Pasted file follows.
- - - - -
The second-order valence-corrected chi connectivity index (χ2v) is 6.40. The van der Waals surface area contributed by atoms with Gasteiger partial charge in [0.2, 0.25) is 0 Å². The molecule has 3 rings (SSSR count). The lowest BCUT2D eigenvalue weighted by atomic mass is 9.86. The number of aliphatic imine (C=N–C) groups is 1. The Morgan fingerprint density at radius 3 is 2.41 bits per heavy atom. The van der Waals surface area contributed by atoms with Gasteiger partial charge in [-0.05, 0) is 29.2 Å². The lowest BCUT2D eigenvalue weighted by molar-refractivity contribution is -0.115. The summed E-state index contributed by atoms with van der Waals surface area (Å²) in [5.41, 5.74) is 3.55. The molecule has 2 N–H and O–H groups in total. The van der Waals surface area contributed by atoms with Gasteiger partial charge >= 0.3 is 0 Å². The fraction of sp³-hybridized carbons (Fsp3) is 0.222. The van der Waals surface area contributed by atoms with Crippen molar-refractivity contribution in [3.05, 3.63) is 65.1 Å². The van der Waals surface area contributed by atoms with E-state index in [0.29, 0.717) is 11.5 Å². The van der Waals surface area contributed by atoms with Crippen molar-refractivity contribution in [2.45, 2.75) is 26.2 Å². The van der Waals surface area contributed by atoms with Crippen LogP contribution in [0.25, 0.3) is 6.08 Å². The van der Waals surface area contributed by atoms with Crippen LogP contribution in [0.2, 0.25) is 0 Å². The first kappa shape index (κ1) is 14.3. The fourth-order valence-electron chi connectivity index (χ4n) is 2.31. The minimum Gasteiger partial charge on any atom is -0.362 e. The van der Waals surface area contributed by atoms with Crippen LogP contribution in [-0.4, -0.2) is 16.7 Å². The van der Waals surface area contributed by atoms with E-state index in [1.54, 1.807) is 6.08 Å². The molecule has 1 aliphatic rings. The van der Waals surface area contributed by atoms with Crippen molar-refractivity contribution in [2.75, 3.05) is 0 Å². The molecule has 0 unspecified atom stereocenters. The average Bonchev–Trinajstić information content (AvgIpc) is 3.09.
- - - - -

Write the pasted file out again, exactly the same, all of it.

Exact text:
The second-order valence-corrected chi connectivity index (χ2v) is 6.40. The van der Waals surface area contributed by atoms with Gasteiger partial charge in [0.2, 0.25) is 0 Å². The molecule has 3 rings (SSSR count). The lowest BCUT2D eigenvalue weighted by atomic mass is 9.86. The number of aliphatic imine (C=N–C) groups is 1. The Morgan fingerprint density at radius 3 is 2.41 bits per heavy atom. The van der Waals surface area contributed by atoms with Gasteiger partial charge in [-0.05, 0) is 29.2 Å². The lowest BCUT2D eigenvalue weighted by molar-refractivity contribution is -0.115. The summed E-state index contributed by atoms with van der Waals surface area (Å²) in [5.41, 5.74) is 3.55. The molecule has 2 N–H and O–H groups in total. The van der Waals surface area contributed by atoms with Gasteiger partial charge >= 0.3 is 0 Å². The fraction of sp³-hybridized carbons (Fsp3) is 0.222. The van der Waals surface area contributed by atoms with Crippen molar-refractivity contribution in [3.05, 3.63) is 65.1 Å². The van der Waals surface area contributed by atoms with E-state index in [0.29, 0.717) is 11.5 Å². The van der Waals surface area contributed by atoms with Crippen molar-refractivity contribution in [2.45, 2.75) is 26.2 Å². The van der Waals surface area contributed by atoms with Crippen LogP contribution in [0.25, 0.3) is 6.08 Å². The van der Waals surface area contributed by atoms with Crippen LogP contribution in [0.2, 0.25) is 0 Å². The first kappa shape index (κ1) is 14.3. The fourth-order valence-electron chi connectivity index (χ4n) is 2.31. The minimum Gasteiger partial charge on any atom is -0.362 e. The van der Waals surface area contributed by atoms with Crippen LogP contribution in [-0.4, -0.2) is 16.7 Å². The van der Waals surface area contributed by atoms with E-state index in [1.54, 1.807) is 6.08 Å². The molecule has 1 aliphatic rings. The van der Waals surface area contributed by atoms with Crippen molar-refractivity contribution in [2.75, 3.05) is 0 Å². The molecule has 0 unspecified atom stereocenters. The average Bonchev–Trinajstić information content (AvgIpc) is 3.09.